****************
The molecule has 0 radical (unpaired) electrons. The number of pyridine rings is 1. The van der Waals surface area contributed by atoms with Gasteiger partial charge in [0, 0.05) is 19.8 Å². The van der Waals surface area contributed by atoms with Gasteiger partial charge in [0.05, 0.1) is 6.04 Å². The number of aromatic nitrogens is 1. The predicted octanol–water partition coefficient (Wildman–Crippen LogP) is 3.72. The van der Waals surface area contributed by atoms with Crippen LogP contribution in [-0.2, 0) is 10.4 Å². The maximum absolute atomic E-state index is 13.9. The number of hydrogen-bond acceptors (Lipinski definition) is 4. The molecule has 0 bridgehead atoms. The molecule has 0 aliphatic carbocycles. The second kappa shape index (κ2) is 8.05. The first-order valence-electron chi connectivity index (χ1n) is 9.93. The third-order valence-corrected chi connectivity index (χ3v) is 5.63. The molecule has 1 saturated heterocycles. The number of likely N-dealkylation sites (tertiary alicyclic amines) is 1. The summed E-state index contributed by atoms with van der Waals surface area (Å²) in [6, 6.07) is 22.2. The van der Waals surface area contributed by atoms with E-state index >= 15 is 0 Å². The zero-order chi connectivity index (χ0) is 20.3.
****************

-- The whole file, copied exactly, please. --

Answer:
The molecule has 0 radical (unpaired) electrons. The number of pyridine rings is 1. The van der Waals surface area contributed by atoms with Gasteiger partial charge in [0, 0.05) is 19.8 Å². The van der Waals surface area contributed by atoms with Gasteiger partial charge in [0.05, 0.1) is 6.04 Å². The number of aromatic nitrogens is 1. The predicted octanol–water partition coefficient (Wildman–Crippen LogP) is 3.72. The van der Waals surface area contributed by atoms with Crippen LogP contribution in [-0.2, 0) is 10.4 Å². The maximum absolute atomic E-state index is 13.9. The number of hydrogen-bond acceptors (Lipinski definition) is 4. The molecule has 0 bridgehead atoms. The molecule has 0 aliphatic carbocycles. The second kappa shape index (κ2) is 8.05. The first-order valence-electron chi connectivity index (χ1n) is 9.93. The third-order valence-corrected chi connectivity index (χ3v) is 5.63. The molecule has 1 saturated heterocycles. The number of likely N-dealkylation sites (tertiary alicyclic amines) is 1. The summed E-state index contributed by atoms with van der Waals surface area (Å²) in [6, 6.07) is 22.2. The van der Waals surface area contributed by atoms with E-state index >= 15 is 0 Å². The zero-order chi connectivity index (χ0) is 20.3.